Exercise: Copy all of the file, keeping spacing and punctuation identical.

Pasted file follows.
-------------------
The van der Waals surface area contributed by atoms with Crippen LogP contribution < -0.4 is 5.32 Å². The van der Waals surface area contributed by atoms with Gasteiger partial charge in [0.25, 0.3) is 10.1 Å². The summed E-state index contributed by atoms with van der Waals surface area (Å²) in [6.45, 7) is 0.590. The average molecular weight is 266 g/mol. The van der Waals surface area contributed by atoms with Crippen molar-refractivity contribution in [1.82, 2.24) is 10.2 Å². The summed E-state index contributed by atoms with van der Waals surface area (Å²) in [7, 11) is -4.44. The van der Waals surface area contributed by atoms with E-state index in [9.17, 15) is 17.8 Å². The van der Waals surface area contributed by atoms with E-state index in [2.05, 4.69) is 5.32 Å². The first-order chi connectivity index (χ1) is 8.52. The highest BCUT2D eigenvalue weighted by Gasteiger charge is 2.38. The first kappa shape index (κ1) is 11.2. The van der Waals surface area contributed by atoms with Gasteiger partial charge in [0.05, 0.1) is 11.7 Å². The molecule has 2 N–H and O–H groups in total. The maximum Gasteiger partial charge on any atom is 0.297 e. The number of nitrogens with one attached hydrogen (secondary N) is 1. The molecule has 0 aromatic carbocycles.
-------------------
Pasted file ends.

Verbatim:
The van der Waals surface area contributed by atoms with Crippen LogP contribution < -0.4 is 5.32 Å². The van der Waals surface area contributed by atoms with Gasteiger partial charge in [0.25, 0.3) is 10.1 Å². The summed E-state index contributed by atoms with van der Waals surface area (Å²) in [6.45, 7) is 0.590. The average molecular weight is 266 g/mol. The van der Waals surface area contributed by atoms with Crippen molar-refractivity contribution in [1.82, 2.24) is 10.2 Å². The summed E-state index contributed by atoms with van der Waals surface area (Å²) in [7, 11) is -4.44. The van der Waals surface area contributed by atoms with E-state index in [9.17, 15) is 17.8 Å². The van der Waals surface area contributed by atoms with E-state index in [2.05, 4.69) is 5.32 Å². The first-order chi connectivity index (χ1) is 8.52. The highest BCUT2D eigenvalue weighted by Gasteiger charge is 2.38. The first kappa shape index (κ1) is 11.2. The van der Waals surface area contributed by atoms with Gasteiger partial charge in [0.05, 0.1) is 11.7 Å². The molecule has 2 N–H and O–H groups in total. The maximum Gasteiger partial charge on any atom is 0.297 e. The number of nitrogens with one attached hydrogen (secondary N) is 1. The molecule has 0 aromatic carbocycles.